When Sonja Sharp was 29 and pregnant with her first child, she made an appointment with an obstetrician her friends had recommended. But that doctor took one look at the expectant mother’s chart and asked her to leave. “Not ‘congratulations,’ no ‘I’m sorry,’” Sharp recalled. “She said, ‘You are a liability. We cannot see you. There is the door. Goodbye.’”
Sharp quickly realized that the Upper West Side practice was closed to her because, having suffered a spinal cord injury when she was a child, she is disabled. She went on to receive prenatal care at a practice specializing in high-risk pregnancies and had a mostly positive experience. “But I was continuously surprised that there was always testing that I didn’t really consent to,” she said, adding that nobody there talked to her about how she would deliver until she was 30 weeks along.
Six years on, Sharp is a staff writer at the Los Angeles Times and pregnant with her second child. She recently published groundbreaking reporting about the medical and social biases that pregnant people with physical, intellectual and sensory disabilities face. For example, they may be refused prenatal care, questioned about their ability to be caregivers, or faced with intimate questions about their sex lives.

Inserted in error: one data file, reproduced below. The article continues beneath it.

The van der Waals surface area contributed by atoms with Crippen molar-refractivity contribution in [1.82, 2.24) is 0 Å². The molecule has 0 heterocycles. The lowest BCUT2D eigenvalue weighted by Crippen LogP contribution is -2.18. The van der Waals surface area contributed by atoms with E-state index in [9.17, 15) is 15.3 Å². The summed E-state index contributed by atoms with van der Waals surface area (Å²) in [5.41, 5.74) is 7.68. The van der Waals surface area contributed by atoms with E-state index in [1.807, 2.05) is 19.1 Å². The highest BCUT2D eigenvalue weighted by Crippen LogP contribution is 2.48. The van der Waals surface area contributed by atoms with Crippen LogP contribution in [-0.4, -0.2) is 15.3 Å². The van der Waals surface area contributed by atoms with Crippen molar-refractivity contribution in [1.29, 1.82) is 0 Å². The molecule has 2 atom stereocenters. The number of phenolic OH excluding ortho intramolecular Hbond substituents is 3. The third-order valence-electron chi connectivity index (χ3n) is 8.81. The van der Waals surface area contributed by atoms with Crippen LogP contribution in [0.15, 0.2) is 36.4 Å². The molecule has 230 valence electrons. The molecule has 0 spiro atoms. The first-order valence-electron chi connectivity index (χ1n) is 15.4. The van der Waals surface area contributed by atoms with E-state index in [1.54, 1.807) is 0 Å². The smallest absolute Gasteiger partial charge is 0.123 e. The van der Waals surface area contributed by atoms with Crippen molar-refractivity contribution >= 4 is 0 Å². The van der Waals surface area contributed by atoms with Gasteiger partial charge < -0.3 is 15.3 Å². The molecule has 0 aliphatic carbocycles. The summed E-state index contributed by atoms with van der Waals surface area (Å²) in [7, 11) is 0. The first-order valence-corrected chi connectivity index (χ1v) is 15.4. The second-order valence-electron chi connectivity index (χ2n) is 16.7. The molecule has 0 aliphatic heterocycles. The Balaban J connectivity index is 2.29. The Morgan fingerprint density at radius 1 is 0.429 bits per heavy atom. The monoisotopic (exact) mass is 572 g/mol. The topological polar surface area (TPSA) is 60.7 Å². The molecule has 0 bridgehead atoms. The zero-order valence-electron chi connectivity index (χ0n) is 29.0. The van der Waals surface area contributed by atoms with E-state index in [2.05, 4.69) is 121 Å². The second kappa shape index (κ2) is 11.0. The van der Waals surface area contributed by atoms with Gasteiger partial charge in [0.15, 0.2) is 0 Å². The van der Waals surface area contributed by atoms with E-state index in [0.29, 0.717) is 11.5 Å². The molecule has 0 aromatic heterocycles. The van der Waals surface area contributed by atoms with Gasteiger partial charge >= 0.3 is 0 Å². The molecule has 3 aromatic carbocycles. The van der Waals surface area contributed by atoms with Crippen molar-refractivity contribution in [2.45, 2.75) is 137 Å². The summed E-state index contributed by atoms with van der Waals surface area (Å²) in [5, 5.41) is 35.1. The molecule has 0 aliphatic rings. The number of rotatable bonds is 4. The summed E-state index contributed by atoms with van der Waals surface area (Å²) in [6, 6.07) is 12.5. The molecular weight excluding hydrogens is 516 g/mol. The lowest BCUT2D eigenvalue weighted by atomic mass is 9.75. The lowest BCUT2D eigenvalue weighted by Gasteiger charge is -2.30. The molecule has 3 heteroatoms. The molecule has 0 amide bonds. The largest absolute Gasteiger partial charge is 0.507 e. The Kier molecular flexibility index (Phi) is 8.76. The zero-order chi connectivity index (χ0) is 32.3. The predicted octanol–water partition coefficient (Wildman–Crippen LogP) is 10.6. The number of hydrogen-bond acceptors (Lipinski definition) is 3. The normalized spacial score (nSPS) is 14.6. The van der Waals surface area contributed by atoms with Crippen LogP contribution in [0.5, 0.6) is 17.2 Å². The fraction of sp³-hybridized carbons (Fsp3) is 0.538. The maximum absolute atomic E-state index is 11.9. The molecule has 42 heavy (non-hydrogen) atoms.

Sharp, 35, an observant Jew who is active in the L.A. Jewish community, spoke with Kveller about the misconceptions people have (and vocalize) about disabled bodies, confronting limitations — every parent has them! — and how communities can better support all families.
This interview has been lightly edited for length and clarity.
Even before you were turned away at that first obstetrician’s office, what messages had you absorbed about mothers with disabilities?
It starts before puberty. You receive a lot of messages about whether or not you’re pretty, whether or not anyone would be interested in you, if that interest is safe or if it can ever be genuine. I have an identical twin sister who is not disabled, and nobody ever asked my sister whether she’s going to become a mother. It was expected.
And for you?
For me, all these questions came out: Can your body do that? Why would you want to be a mother? How are you going to take care of yourself and the baby? There are a lot of fears that even well-meaning, caring family bring to us as disabled women.
I would say two things, from my own experience and from my reporting: 1. Pregnancy is risky for everyone and 2. Many disabled women go into it with their eyes open, knowing I could lose some function for a period of time. I could lose some function permanently. It could be very difficult on my body and I’m willing to do it — and it’s worth it.
And once a visibly disabled person becomes pregnant, they may hear a whole other bunch of uncomfortable questions. What did the women you interviewed say?
Women in wheelchairs got these super-invasive questions, like: How did you get pregnant? Do you have a man? Can you have sex? As disabled people, we are very used to other people feeling entitled to very private information. People on the street will ask: How did that happen? Why do you walk that way? Why do you look that way? But “can you have sex?” is such an incredibly bold thing to say to another person — except if you were about to have sex with them, I guess. As much as many women I spoke with were obviously, like, “Wow, this is inappropriate,” in another way, it forced people to say the quiet part out loud.